Australian participants, along with Belgium, have the best knowledge about the types of data ISPs collect as part of the metadata. However Australia’s total NPT score is 61%, same as in New Zealand.

Compared to 2021, more people in Australia understand the importance of reading the terms of service (22% in 2021 vs. 30% in 2023).

Australian respondents also know better what to do if their data is exposed following a data breach. 46% answered correctly in 2021, with 54% getting it right this year.

Global internet privacy awareness is decreasing

The global NPT score hit 61% this year, which shows the decrease in the world’s online privacy and cybersecurity awareness, compared to 2022 (64%) and 2021 (66%).

Among the key global takeaways:

People aged 30-54 have the best cybersecurity skills, with most Cyber Stars in this age group.
Besides the IT sector, respondents from the finance and government industries got slightly higher NPT scores than others.
People still underestimate the importance of reading terms of service. However, this metric is improving faster than others.

“I think there are a few reasons why cybersecurity knowledge is declining globally. The first and the most important one might be the sheer volume of online activities and digital interactions that people engage in daily. Our previous research showed that people spend more than 27 years of their lifetime online. Secondly, as technology continues to advance, cybercriminals also adapt their tactics, making it challenging for the average user to keep up. Also, there is a common misconception that cybersecurity is solely the responsibility of service providers,“ says Briedis.

Online security and privacy can be improved

To commemorate the approaching International VPN day (August 19), Briedis from NordVPN provides a list of steps people should follow in order to increase the privacy and safety of their online presence:

  • Use strong and unique passwords. Create strong passwords for each of your online accounts and avoid using the same password across multiple platforms.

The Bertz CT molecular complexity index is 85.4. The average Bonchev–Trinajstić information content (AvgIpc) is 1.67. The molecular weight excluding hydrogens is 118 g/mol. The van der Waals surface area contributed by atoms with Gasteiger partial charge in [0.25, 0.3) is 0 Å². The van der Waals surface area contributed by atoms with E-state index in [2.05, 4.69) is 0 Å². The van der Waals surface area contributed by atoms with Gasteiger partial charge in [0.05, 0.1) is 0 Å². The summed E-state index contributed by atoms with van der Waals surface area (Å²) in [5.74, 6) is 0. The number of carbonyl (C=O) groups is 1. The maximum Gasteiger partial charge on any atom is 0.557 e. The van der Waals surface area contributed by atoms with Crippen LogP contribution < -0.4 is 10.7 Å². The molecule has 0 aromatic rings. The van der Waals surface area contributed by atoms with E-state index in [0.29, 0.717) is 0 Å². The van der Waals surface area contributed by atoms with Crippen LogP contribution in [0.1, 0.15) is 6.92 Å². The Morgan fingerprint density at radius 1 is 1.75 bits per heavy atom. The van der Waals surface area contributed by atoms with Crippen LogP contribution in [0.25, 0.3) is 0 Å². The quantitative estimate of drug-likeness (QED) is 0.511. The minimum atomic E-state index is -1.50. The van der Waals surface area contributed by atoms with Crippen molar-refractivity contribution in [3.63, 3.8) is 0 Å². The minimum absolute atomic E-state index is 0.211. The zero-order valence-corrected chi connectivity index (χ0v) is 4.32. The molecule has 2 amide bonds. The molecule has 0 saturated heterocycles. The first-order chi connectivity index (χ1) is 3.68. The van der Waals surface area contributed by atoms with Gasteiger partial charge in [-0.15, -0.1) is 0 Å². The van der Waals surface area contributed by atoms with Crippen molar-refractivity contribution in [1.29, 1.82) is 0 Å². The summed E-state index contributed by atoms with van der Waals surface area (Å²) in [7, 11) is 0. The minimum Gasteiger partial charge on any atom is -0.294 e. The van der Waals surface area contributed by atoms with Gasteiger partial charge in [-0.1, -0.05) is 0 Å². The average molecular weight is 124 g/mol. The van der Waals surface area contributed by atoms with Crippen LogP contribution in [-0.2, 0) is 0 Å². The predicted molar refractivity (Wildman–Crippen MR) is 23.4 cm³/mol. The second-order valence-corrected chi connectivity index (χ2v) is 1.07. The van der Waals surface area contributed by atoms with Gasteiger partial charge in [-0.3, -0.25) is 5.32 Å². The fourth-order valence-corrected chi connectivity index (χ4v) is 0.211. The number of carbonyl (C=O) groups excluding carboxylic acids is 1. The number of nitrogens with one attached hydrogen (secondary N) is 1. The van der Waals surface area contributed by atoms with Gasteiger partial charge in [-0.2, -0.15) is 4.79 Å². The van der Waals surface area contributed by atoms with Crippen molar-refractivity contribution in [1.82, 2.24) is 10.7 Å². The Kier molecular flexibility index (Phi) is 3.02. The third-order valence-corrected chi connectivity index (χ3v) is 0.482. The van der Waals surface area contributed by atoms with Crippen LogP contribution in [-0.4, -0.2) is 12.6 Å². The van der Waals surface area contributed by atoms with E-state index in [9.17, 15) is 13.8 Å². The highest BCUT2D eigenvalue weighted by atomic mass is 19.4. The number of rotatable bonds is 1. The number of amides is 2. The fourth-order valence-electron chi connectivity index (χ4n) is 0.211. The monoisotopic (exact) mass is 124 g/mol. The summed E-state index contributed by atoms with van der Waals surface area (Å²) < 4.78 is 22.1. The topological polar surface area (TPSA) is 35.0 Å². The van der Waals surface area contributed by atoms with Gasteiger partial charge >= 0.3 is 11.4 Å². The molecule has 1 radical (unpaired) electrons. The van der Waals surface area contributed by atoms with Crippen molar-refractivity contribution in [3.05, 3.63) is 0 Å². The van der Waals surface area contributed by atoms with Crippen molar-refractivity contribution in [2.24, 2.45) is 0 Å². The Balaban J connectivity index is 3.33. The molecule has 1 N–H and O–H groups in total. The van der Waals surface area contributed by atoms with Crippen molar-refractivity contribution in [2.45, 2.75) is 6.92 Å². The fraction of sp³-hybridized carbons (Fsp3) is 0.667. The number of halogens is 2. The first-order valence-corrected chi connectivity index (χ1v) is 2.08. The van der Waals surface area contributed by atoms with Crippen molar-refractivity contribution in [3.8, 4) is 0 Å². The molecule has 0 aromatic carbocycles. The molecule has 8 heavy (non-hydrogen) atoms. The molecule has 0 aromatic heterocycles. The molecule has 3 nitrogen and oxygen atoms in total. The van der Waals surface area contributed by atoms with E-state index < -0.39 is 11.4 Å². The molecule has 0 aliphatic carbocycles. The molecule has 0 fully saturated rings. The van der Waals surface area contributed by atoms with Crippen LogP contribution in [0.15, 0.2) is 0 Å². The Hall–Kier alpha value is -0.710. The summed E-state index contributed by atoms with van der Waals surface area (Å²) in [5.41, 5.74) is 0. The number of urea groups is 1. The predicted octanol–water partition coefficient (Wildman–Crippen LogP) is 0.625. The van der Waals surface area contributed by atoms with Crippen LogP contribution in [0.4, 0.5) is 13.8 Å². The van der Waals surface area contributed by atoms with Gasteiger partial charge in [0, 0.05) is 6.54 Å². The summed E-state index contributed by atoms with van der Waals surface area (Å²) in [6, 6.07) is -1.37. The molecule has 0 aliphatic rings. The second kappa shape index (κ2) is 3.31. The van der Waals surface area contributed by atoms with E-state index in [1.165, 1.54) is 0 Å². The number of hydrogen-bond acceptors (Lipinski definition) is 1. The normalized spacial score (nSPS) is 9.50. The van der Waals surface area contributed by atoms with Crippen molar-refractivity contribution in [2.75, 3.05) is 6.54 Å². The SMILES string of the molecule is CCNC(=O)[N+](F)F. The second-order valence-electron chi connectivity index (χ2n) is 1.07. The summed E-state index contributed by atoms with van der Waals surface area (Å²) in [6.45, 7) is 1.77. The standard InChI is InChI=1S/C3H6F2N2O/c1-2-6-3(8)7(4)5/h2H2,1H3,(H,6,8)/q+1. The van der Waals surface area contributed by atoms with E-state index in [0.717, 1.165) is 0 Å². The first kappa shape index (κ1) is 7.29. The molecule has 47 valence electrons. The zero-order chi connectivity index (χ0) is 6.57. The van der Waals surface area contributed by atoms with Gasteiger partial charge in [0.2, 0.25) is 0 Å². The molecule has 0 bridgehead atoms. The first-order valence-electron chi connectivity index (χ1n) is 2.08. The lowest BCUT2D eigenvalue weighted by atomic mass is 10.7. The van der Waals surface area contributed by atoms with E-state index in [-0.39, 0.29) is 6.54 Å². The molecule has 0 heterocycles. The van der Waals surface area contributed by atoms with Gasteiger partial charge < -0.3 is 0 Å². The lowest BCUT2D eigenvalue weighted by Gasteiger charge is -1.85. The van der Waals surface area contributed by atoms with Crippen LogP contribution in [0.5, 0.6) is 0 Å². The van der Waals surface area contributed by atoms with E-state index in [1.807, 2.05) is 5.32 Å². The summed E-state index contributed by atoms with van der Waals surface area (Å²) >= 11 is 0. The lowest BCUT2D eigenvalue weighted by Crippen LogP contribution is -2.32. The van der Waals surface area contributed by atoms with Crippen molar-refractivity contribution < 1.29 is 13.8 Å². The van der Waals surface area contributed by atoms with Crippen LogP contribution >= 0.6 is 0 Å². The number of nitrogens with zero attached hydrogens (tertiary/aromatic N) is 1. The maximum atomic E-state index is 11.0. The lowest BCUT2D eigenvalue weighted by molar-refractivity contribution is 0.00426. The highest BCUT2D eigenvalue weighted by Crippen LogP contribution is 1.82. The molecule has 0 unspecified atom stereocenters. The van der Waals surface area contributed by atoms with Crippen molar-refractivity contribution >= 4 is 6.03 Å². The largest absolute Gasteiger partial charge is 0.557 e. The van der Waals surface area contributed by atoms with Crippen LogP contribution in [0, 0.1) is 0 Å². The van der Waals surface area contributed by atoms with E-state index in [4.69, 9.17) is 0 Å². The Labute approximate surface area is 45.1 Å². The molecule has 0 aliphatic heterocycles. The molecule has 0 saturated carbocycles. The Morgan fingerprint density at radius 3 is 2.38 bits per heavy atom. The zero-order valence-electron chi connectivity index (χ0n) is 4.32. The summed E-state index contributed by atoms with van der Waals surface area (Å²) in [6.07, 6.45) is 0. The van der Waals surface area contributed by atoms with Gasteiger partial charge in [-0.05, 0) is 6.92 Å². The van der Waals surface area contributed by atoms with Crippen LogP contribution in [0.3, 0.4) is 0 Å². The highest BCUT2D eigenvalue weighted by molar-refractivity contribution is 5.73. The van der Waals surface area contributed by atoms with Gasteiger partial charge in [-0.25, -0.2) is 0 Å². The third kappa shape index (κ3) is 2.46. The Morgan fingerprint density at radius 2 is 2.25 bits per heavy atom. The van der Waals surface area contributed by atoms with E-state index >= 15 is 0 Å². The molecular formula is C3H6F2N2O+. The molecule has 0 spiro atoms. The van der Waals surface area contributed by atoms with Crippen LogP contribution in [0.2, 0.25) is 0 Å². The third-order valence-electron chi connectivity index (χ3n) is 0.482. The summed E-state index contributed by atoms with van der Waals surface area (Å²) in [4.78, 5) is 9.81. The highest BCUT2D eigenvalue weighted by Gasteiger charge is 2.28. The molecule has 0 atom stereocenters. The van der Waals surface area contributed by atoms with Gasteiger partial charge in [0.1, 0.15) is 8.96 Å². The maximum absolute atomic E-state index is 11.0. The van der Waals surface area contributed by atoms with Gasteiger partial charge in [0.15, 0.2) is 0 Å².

• Use multi-factor authentication (MFA). Implementing multi-factor authentication adds an extra layer of security by requiring users to provide additional verification, such as a one-time code sent to their phone, along with their password.
  • Update your software regularly. Keeping software, operating systems, and applications up to date is crucial for fixing known vulnerabilities. Regular updates ensure that security patches are applied promptly, reducing the risk of exploitation by cybercriminals.
  • Always use a virtual private network (VPN). A VPN encrypts your internet connection and helps protect your personal information from prying eyes. It is especially crucial when connecting to public Wi-Fi networks.
  • Review and adjust privacy settings on social media platforms, mobile apps, and other online services. Limiting access to personal data and choosing the minimum required permissions can help protect privacy.

Methodology: The National Privacy Test is an open-access survey, allowing anyone from around the world to take the test and compare their own results with the global ones. In 2023, 26,174 respondents from 175 countries answered 22 questions that evaluated their online privacy skills and knowledge. The 2023 data is analyzed as of 07/19/2023 and presented in the report. If there is a difference with the webpage results, it means more people participated since July 19 and the result has slightly changed.


NordVPN is the world’s most advanced VPN service provider, used by millions of internet users worldwide. NordVPN provides double VPN encryption and Onion Over VPN and guarantees privacy with no tracking of users activities. One of the key features of the product is Threat Protection, which blocks malicious websites, malware during downloads, trackers, and ads. NordVPN is very user friendly, offers one of the best prices on the market, and has over 5,000 servers in 60 countries worldwide. For more information: